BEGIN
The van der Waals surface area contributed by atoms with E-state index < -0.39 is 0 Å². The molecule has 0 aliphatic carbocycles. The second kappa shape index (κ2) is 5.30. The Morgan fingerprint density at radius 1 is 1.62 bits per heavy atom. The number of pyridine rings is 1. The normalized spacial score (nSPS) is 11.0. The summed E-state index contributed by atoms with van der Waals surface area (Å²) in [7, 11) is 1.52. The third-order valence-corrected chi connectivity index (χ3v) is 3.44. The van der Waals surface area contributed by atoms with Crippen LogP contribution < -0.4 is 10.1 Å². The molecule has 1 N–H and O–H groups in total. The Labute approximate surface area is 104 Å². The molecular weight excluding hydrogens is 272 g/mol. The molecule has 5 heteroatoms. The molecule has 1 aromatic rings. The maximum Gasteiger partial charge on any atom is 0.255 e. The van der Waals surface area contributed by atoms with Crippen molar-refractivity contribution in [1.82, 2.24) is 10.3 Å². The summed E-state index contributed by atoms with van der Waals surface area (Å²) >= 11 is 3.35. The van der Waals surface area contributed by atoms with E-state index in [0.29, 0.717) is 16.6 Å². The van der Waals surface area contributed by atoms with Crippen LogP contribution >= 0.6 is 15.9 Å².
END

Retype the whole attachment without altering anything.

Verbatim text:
The van der Waals surface area contributed by atoms with E-state index < -0.39 is 0 Å². The molecule has 0 aliphatic carbocycles. The second kappa shape index (κ2) is 5.30. The Morgan fingerprint density at radius 1 is 1.62 bits per heavy atom. The number of pyridine rings is 1. The normalized spacial score (nSPS) is 11.0. The summed E-state index contributed by atoms with van der Waals surface area (Å²) in [7, 11) is 1.52. The third-order valence-corrected chi connectivity index (χ3v) is 3.44. The van der Waals surface area contributed by atoms with Crippen LogP contribution < -0.4 is 10.1 Å². The molecule has 1 N–H and O–H groups in total. The Labute approximate surface area is 104 Å². The molecular weight excluding hydrogens is 272 g/mol. The molecule has 5 heteroatoms. The molecule has 1 aromatic rings. The maximum Gasteiger partial charge on any atom is 0.255 e. The van der Waals surface area contributed by atoms with Crippen molar-refractivity contribution in [1.82, 2.24) is 10.3 Å². The summed E-state index contributed by atoms with van der Waals surface area (Å²) >= 11 is 3.35. The van der Waals surface area contributed by atoms with E-state index in [0.29, 0.717) is 16.6 Å². The van der Waals surface area contributed by atoms with Crippen LogP contribution >= 0.6 is 15.9 Å².